We are also tracking developments off the field and fan reaction. So, let's bring in Salma Abdelaziz in London and CNN contributor barbie Nadeau standing by in Rome. Good to see you both.

So, Barbie, we'll start with you. Italian fans thrilled of course with the outcome. What a success story! So, tell us what the fans have been telling you?

BARBIE NADEAU, CNN CONTRIBUTOR: Well, you know, if you look at every single newspaper in Italy today it looks something like this. This one says it's ours. These fans are ecstatic. They are well into the night, horns honking around Rome. It was, you know, three, four, five in the morning there are still activity on the streets. It's a quiet morning after but everybody is so excited and so proud of this team.

I think, you know, this victory brought the country together in many ways coming off of the horrible year of the pandemic, everybody feels a little bit more optimistic this morning. And I think that the hangover of this all-night party will last well into the week.

The team just arrive back in Rome, they'll meet with the president, they'll meet with the prime minister and everybody is proud of them here in the city and the country. Rosemary?

CHURCH: Yes. And for good reason. I mean, they really, they turned it all around, didn't they?

Salma, I want to turn to you now. And how are England fans coping with this crushing defeat? And what is the latest on arrests made over racism against players and the shocking and vile abuse online?

SALMA ABDELAZIZ, CNN REPORTER: Rosemary, I think people across the country are waking up feeling quite heartbroken today. Not just about the football but about what's happening with this racial abuse online. Now, I need to start by explaining that the Black Lives Matter movement here has been important but it's also very controversial. It has created a massive backlash in this country.

I've spoken to activists who faced death threats on a regular basis who say they feel afraid to speak out on racial justice on issues of social equality and that's exactly what this team wanted to do.

The manager, Gareth Southgate at the beginning of the tournament penned a letter to the country, dear England. and said he wanted is players, he wanted this team to represent Englishness on and off the field. He wanted them to mean and symbolized something more than the football. Something more than the sport.

What he wanted them to do was to advocate for the causes important that are important to them. Racial justice social equality, an idea of Englishness that is progressive that is inclusive, that is open- minded, that is to be frank is exactly the opposite of what traditional English fans are seem to be. They are often seen to be as rude, close minded. And yes, in the worst-case scenarios, racist.

And that's something Southgate really wanted to fight. At a time when there is a very big cultural war here. England is trying to define itself post-Brexit, post-Black Lives Matter movement, post-COVID who are we, what does it mean, what is our progressive or lack of progressive vision for the future that goes all the way to the top?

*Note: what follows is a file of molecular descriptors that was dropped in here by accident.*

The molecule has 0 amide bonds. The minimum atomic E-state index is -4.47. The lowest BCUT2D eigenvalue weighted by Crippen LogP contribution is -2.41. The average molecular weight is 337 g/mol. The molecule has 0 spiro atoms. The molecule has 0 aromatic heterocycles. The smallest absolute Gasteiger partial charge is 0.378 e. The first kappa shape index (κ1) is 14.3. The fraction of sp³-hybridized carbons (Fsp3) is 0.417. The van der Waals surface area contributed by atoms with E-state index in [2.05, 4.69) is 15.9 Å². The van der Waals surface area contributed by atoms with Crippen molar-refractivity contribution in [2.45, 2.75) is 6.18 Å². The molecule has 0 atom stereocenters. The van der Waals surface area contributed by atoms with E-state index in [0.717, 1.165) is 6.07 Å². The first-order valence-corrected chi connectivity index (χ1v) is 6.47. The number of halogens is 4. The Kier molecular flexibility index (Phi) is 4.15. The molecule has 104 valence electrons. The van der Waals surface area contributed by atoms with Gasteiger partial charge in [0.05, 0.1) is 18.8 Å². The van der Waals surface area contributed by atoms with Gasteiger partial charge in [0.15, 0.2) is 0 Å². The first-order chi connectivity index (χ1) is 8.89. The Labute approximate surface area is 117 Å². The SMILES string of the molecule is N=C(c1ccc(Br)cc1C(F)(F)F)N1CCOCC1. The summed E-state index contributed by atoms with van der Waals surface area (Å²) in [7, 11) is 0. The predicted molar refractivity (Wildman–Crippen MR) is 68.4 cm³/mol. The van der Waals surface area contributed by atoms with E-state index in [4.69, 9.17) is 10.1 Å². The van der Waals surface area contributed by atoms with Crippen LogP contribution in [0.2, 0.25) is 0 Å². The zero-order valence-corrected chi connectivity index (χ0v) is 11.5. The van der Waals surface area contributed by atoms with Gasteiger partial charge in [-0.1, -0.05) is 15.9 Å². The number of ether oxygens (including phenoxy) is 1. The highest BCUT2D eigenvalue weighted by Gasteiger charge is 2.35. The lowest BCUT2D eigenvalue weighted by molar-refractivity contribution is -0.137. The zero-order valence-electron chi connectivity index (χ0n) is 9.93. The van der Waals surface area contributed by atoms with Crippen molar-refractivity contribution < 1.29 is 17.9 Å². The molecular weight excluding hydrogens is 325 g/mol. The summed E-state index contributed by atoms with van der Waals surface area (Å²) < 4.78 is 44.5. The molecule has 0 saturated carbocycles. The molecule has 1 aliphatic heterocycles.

So Prime Minister Boris Johnson and his government who have at times have been accused of not standing with the Black Lives Matter movement, so really waking up today and seeing this racial abuse against these three black players really disgusting vile comments.

I want you to note, Saka is only 19 years old. He is seeing the response of some members of his country as a racial abuse against a 19-year-old boy for losing a game. So, this is a very tough moment, I think, Rosemary, because the question is, is that attempt to try to move this cultural shift to try to push it forward have they succeeded at that even though they've lost the game? Rosemary?

CHURCH: Yes. Just not acceptable. It is a wakeup call something definitely needs to be done here. Barbie Nadeau in Rome, Salma Abdelaziz joining us live from London, many thanks to both of you. I appreciate it.

Well, Billionaire Richard Branson calling his flight into space the dawn of a new space age.


RACHEL CRANE, CNN INNOVATION & SPACE CORRESPONDENT: You can hear the crowd cheering behind me. This is that historic moment that Richard Branson and his team and Virgin Galactic have been waiting for for nearly two decades and we have release.


CHURCH: That was CNN's Rachel Crane describing the moment that Virgin Galactic supersonic space plane, the VSS Unity detached from the mothership. Early Sunday, the Virgin Galactic founder and five other crew members flew about 80 kilometers or 50 miles up to the edge of space. Experiencing weightlessness for a few minutes before returning safely back to earth. It is a landmark moment for the space tourism industry.

Branson is now the first billionaire to travel to space aboard his own company spacecraft.


CNN's Kristin Fisher was at Spaceport America in New Mexico and has more on the launch.

KRISTIN FISHER, CNN SPACE AND DEFENSE CORRESPONDENT: Well, this is a big deal because it was a first time in human history that someone has funded and built a spacecraft and then flown that spacecraft into space.